Less sure-footed when he gets philosophical (“Words are my instruments but not my servants”), Douglas’s best poems are marked by lucid, unfussy images. And his war poems are something else entirely. His father fought in the Great War, and while at Oxford, Douglas trained in the mounted calvary before switching to tanks. Military life was the major current directing his attention, and writing of its object—combat—fires his perception:

Now in my dial of glass appears
the soldier who is going to die.
He smiles, and moves about in ways
his mother knows, habits of his.
The wires touch his face: I cry
NOW. Death, like a familiar, hears

and look, has made a man of dust
of a man of flesh.

The formal control of these lines moderates, chillingly, the violence they depict, evincing the detachment and clarity of voice found in much of the work here, which weds the prosodic rectitude of First World War patriot-poets, like Rupert Brooke, whom Douglas admired, to the unsparing gaze of Wilfred Owen and Hemingway. Recurrent is the confrontation between vestiges of the old, noble ideals of the battlefield and the democratic brutality of modern, mechanized warfare. Perhaps the best known of Douglas’s poems, “Aristocrats” embodies this confrontation by breaking halfway through from fairly regular four and five beat lines into a more dynamic free verse:

The noble horse with courage in his eye,
clean in the bone, looks up at a shellburst:
away fly the images of the shires
but he puts the pipe back in his mouth.

Peter was unfortunately killed by an 88;
it took his leg away, he died in the ambulance.
I saw him crawling on the sand, he said
It’s most unfair, they’ve shot my foot off.

How can I live among this gentle
obsolescent breed of heroes, and not weep?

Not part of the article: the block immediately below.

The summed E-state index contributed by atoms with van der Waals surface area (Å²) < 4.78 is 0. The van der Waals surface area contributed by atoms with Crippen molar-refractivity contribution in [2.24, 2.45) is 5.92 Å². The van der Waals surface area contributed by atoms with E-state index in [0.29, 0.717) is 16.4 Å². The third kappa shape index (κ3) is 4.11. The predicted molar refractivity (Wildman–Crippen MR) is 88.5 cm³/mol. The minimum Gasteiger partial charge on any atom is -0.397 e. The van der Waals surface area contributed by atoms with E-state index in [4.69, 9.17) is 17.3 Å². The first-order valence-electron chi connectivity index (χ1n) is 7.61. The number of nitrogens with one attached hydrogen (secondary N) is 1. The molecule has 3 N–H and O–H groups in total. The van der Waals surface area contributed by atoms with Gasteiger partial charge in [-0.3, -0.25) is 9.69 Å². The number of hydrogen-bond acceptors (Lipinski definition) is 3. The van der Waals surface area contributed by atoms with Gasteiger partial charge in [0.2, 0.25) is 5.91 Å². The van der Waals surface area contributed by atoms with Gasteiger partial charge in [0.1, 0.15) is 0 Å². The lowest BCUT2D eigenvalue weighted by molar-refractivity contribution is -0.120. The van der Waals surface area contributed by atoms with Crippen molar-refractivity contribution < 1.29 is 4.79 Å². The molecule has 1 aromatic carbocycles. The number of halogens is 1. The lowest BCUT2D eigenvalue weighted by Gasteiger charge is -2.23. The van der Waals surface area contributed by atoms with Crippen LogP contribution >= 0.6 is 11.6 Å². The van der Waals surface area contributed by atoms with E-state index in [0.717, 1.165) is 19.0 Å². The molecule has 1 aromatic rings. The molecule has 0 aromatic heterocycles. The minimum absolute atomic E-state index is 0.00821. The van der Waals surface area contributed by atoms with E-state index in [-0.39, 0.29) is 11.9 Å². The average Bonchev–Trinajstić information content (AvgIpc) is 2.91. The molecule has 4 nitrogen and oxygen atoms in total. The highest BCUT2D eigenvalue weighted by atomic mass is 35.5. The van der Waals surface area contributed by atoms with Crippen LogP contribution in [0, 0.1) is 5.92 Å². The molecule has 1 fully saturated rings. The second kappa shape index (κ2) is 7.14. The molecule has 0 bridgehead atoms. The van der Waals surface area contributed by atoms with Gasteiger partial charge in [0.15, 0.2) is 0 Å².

Unicorns, almost,
for they are fading into two legends
in which their stupidity and chivalry
are celebrated. Each, fool and hero, will be an immortal.

These plains were their cricket pitch
and in the mountains the tremendous drop fences
brought down some of the runners. Here then
under the stones and earth they dispose themselves,
I think with their famous unconcern.
It is not gunfire I hear, but a hunting horn.

Dying here is not just men (and the constraints of traditional verse), but a way of life that understands, quaintly, war as governed by the same rules of fair play and honor as a cricket match. Douglas’s sharply drawn lyrics highlight how radically—and rapidly—our world has changed in the past century, a span when ideals—no matter how misguided—codified in Homer and adopted throughout Western Civilization were overtaken by technology. Which is worse, claiming that a man can’t lead until he’s battle-tested, or believing (with some condescension) that soldiers drawn from the lower classes have no free will, no choice but to fight and die, pointlessly? In both cases, the people calling the shots are not taking the shots. In the book’s last poem, Douglas writes, “The next month, then, is a window / and with a crash I’ll split the glass,” a reminder that the great simplifier for all the actors, soldiers and civilians alike, is death.


Chris Davidson has written book and film reviews for The Rumpus and the District Weekly. His poetry has appeared in journals such as Alaska Quarterly Review, Burnside Review, Zocalo Public Square, Denver Syntax, Entasis Journal and is forthcoming from Zyzzyva. He lives in Southern California. More from this author →